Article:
Most people that you talk to look at professional athletes and think, man they got the life. Travel all over the world, just doing what you love, what an easy life. Now I’m not saying that isn’t exactly the case. I get to go ski and see amazing places all over the world, and that indeed is pretty awesome. Even as a teenager looking up to pro skiers and thought the same thing, but you never really comprehend what the athletes go through year to year.
This year for me has been tough. The winter started off by an amazing trip to Japan. Great snow, amazing people, and of course the food is always a highlight being over there, but the list of injuries this season seem to have started off there. While carrying a 70lbs backpack filled with flash and camera gear I got pulled off a large drop and hurt my knee. 3 days later after my knee started feeling better I re-injured the same knee which plagued me for the rest of the trip. As an athlete its so frustrating to not be 100%. Imagine going to work everyday and only being able to do it at 60%, not exactly the best recipe for success. After Japan I took some time to get my knee strong and headed north to British Columbia to start filming with Voleurz. After a few weeks of being there, and only getting to film a few days I was hitting a jump and went a little to large and severely sprained my left ankle. When I came to a stop I was in so much pain I couldn’t even stand up. I limped over to one of the sleds and sat there shaking in pain. I ended up filming the rest of the day and just tried to fight through the pain. After one more day of trying to film the pain was too great and had to take the next 8-9 days off just to get back to being able to get my foot and ankle into my ski boot. Finally back to where I can ski, only about 75% but still good enough to shoot and start filming. Only a few days after finally feeling strong again, I’m back in Mt Baker shooting and decided to ski a line that I have been looking at for a few years now. Widowmaker. It’s a 2 hour boot pack to the top of the peak, followed by a multi pitch rappel to get into the 50 degree line filled with spines. As I got in and took my first few turns the snow quickly turned to ice and I began rag dolling down almost the entire face before I self arrested. Mid fall I felt myself cartwheeling through ice chunks, at one point I was sure that I snapped my right arm, and or dislocated my shoulder. As I slid to a stop the pain in my shoulder and knee quickly took over. However I did hike back up get my ski and ski the line I had just fallen on. After the adrenaline wore off the pain really started to sink in. Sitting here as I write this, my knee resembles some sort of large fruit. ACL test showed my knee is intact but I have massive swelling and can only bend my knee to 90 degrees.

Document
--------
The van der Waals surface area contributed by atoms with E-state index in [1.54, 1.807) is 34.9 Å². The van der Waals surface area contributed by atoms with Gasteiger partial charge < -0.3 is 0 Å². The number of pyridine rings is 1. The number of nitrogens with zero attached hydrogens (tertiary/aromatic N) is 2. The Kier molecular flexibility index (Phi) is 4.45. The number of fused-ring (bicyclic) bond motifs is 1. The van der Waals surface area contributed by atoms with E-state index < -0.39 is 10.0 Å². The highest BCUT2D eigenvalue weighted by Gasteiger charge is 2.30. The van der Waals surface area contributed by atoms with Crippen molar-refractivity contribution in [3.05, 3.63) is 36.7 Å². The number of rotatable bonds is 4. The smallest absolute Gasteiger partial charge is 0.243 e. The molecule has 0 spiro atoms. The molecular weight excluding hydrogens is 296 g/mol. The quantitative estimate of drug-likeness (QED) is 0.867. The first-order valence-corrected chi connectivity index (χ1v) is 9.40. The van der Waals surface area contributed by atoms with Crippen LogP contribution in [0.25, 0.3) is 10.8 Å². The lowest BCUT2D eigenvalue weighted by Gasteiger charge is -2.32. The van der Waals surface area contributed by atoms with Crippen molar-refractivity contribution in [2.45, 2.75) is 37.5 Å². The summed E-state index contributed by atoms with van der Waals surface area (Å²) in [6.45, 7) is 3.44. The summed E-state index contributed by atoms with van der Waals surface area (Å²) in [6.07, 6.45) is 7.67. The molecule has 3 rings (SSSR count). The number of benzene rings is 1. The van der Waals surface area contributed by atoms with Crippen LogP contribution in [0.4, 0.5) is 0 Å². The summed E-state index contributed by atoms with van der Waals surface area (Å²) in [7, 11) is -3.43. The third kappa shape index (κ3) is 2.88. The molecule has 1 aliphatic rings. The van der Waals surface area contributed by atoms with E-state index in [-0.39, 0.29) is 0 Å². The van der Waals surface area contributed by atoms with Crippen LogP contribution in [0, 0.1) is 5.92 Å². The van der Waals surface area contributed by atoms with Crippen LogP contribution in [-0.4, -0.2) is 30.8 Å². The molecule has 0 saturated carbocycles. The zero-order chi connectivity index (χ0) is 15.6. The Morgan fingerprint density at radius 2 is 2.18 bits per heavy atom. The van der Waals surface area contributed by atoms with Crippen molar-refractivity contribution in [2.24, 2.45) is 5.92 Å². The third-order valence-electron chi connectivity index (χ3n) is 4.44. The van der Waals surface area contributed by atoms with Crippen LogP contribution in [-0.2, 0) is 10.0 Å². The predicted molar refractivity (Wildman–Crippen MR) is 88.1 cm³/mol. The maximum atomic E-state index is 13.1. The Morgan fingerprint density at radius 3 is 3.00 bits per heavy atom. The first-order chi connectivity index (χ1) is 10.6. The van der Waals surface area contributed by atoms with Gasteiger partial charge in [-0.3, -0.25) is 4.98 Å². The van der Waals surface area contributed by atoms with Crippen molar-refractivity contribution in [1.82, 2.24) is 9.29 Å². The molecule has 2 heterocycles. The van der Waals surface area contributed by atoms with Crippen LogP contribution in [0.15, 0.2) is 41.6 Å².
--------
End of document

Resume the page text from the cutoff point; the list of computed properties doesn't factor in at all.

Seems like just as soon as you get healthy enough to get back out there something else pops up, wether it be a nagging injury or a new one. The most frustrating part is not being able to ski, or in some cases not being able to ski 100%. Not exactly something I had imagined when I dreamed about becoming a professional athlete. They never showed this in the movies, but then again when I’m headed up to the top of a line at sunrise, surrounded by mountain peaks as far as you can see and perfect snow, I think about people that aren’t able to do this so what am I complaining about?